- The Washington Times - Wednesday, May 30, 2018

The Virginia Senate voted to accept Obamacare money to expand the state’s Medicaid program, and the state House was aiming for passage later Wednesday, looking to end an eight-year GOP blockade and deliver a major win to Gov. Ralph Northam and Democrats.

Senators voted 23-17 to approve a $115 billion, two-year budget that includes the expansion, which would add 400,000 lower-income residents to the Medicaid rolls.

The plan would require the newly eligible people to seek work as a condition of getting benefits — a key goal of state Sens. Frank Wagner, Emmett W. Hanger Jr. and Ben Chafin, the Republicans who broke the years-long deadlock to join Democrats in approving the expansion.

“I’m thrilled that the Virginia Senate has decided partisan politics should no longer stand in the way of thousands of Virginia families getting the healthcare they need,” said Sen. Mark Warner, a Democrat.

Democrats had been pushing for Virginia to join 32 other states that accepted Obamacare money to expand the state-federal health program for the poor.

But former Gov. Terry McAuliffe, a Democrat, faced a wall of opposition from Republicans who controlled the Senate, had an overwhelming majority in the House and said they feared expansion would bust the state’s budget in future years.

After Mr. Northam won a resounding victory in November and Democrats picked up 16 seats in the state House, the politics shifted.

“There are these definite examples … of how elections have made a difference,” said Robin Rudowitz, associate director for the program on Medicaid and the uninsured at the Kaiser Family Foundation.

Louisiana Gov. John Bel Edwards, a Democrat, initiated Medicaid expansion in his state in mid-2016 after defeating then-Sen. David Vitter in the 2015 gubernatorial election. Pennsylvania Gov. Tom Wolf initiated expansion in 2015 after defeating an Republican incumbent.

In Maine, voters opted to expand Medicaid coverage in 2017, though Republican Gov. Paul LePage has stood in the way of its implementation until state lawmakers find a way to pay for the state’s share of the cost.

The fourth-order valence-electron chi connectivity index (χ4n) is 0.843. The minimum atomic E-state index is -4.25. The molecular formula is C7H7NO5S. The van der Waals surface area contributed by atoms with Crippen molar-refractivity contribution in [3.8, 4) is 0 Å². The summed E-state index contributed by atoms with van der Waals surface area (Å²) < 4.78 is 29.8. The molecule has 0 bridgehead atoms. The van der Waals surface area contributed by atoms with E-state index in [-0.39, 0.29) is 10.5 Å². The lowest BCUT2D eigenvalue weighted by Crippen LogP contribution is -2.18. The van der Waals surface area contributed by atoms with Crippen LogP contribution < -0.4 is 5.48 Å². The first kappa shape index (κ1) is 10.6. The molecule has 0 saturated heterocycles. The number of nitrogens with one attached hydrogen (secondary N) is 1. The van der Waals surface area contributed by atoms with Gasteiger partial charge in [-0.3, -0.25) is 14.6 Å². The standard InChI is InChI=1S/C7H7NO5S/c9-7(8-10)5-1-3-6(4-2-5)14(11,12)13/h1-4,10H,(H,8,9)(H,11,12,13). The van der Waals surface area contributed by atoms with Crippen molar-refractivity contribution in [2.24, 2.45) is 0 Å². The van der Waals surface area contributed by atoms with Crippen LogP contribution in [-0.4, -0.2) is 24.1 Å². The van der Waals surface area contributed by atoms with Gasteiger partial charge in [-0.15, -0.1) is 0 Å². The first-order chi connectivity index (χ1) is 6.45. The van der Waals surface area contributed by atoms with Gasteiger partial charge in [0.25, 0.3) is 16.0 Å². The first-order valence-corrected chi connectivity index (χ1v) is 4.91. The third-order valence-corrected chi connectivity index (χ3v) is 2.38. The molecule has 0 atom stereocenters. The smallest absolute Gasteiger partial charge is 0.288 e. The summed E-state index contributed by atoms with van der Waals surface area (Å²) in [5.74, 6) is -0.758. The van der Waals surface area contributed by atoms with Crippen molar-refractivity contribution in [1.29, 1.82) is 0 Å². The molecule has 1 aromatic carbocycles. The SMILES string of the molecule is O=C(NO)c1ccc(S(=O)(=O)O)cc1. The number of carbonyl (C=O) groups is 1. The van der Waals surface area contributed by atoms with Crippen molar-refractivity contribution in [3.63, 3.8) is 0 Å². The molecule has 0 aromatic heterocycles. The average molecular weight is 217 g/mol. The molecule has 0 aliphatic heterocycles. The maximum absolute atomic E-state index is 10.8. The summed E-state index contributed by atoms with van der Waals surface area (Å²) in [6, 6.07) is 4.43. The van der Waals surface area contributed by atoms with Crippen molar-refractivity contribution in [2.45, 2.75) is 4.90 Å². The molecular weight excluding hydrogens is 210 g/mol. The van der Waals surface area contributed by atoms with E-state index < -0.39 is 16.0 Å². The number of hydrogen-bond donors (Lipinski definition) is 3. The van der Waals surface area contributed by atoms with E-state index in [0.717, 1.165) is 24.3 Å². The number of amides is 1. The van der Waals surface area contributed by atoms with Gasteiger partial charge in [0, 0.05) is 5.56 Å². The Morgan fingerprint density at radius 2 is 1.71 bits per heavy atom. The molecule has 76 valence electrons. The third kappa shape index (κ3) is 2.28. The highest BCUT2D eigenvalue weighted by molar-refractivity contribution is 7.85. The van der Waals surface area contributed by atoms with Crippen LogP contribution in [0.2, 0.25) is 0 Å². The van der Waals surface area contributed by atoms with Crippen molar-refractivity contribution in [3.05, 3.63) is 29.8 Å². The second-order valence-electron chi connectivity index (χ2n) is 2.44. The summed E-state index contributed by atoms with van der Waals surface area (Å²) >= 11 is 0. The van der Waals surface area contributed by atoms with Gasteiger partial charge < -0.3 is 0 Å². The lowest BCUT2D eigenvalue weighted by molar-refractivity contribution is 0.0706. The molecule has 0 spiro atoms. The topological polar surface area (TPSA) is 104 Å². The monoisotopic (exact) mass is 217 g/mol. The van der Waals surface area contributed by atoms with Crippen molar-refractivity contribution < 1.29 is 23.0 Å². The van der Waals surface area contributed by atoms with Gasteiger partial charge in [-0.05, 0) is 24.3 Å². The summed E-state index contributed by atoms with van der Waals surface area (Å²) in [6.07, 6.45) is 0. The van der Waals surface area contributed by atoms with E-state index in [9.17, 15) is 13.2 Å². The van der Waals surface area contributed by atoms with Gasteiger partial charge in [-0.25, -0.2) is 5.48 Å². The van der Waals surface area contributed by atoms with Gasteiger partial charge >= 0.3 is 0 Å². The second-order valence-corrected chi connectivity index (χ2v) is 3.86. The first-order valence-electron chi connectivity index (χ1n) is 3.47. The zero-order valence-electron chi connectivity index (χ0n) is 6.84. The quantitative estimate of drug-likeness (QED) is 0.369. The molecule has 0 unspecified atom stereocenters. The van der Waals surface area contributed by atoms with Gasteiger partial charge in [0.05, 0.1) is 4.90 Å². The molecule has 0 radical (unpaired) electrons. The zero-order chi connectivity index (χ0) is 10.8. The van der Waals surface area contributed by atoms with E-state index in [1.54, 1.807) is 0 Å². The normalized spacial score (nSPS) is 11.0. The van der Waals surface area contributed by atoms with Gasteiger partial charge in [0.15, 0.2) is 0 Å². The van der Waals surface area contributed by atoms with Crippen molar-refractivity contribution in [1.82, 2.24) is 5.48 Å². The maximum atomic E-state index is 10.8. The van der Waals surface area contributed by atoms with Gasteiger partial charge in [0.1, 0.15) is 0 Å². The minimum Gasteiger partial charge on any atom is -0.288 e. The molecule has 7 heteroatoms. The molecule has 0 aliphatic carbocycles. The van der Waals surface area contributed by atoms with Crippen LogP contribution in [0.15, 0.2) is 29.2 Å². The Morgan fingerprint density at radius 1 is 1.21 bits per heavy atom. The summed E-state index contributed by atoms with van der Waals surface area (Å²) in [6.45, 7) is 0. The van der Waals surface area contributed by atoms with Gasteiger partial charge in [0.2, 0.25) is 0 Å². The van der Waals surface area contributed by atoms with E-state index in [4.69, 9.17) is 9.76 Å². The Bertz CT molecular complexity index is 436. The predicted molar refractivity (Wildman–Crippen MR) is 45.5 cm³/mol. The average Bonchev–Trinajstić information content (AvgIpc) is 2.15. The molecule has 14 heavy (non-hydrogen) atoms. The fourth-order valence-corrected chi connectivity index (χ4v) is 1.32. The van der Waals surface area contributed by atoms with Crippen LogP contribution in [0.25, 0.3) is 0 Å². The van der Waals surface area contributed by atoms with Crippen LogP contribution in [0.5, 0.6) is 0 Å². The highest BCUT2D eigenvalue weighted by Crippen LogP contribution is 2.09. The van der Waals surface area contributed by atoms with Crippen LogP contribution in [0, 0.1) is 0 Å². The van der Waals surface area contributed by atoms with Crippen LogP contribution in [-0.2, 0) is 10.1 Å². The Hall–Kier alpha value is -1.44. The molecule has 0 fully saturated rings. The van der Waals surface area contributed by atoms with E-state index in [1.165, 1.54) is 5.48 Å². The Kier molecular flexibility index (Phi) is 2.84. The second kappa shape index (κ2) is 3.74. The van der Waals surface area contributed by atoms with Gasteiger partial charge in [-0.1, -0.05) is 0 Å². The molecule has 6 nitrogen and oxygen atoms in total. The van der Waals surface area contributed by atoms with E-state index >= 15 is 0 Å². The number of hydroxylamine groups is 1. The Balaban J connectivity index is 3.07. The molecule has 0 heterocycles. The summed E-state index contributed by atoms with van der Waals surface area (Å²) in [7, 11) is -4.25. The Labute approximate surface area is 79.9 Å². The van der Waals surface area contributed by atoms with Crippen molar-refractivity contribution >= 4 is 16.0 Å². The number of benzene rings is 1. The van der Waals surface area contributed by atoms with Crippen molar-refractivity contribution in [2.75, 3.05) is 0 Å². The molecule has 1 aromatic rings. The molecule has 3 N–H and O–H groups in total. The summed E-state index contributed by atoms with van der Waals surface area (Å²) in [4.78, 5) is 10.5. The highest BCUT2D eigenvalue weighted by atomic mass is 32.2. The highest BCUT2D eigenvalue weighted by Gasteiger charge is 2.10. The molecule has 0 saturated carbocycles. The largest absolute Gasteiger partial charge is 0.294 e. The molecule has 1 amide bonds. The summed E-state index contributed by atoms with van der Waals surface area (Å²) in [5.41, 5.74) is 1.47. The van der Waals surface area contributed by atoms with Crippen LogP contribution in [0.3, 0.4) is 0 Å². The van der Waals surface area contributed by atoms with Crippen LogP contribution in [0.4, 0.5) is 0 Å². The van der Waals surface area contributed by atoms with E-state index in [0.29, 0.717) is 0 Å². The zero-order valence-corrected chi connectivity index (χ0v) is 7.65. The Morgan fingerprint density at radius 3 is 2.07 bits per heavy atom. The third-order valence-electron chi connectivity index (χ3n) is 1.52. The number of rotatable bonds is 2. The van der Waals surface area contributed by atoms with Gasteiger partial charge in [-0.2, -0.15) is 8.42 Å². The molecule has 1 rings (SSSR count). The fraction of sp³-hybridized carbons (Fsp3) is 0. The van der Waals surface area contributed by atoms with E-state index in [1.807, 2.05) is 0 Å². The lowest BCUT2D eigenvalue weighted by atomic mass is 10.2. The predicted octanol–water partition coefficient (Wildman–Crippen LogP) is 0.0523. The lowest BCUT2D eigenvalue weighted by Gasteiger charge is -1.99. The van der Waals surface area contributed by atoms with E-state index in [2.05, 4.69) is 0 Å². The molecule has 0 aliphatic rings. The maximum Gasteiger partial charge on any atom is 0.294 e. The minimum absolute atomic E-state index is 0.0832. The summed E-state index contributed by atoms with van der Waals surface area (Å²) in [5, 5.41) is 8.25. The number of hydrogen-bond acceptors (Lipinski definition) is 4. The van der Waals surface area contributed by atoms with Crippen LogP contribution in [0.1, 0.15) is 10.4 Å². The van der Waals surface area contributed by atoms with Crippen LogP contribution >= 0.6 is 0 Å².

Mr. Northam hopes to implement Medicaid expansion by January 2019. He said the windfall of federal funding will help them battle the opioid crisis and compete with other states that are drawing down federal-taxpayer dollars that support health care sector.

“From a business perspective, it makes absolutely no sense [not to expand],” Mr. Northam told WTOP Radio.

The expansion will cover those making up to 138 percent of the federal poverty level. Virginia will pick up 7 percent of the costs of that expanded population next year, rising to 10 percent in 2020 and beyond.

Republicans predicted those costs eventually will swamp the budget.

“This will throw our state into financial instability and will hurt the poor who will have to compete for health care resources with able-bodied people,” tweeted state Sen. Dick Black, a Republican.

Part of Wednesday’s compromise is that Virginia will request a waiver from the Trump administration that requires newly eligible residents to seek work as a condition of their benefits. The GOP rebels had demanded that concession, and Democrats were forced to accede in order to win passage.

“We’ll do everything we can to help people get back into the workforce,” Mr. Northam said.

The plan also imposes a provider tax on hospitals to help pay for the state’s share of Medicaid funding. Backers said hospitals are poised to get a big windfall from federal dollars that will convert uncompensated-care costs for treating the uninsured to reimbursements for taking care of covered residents.

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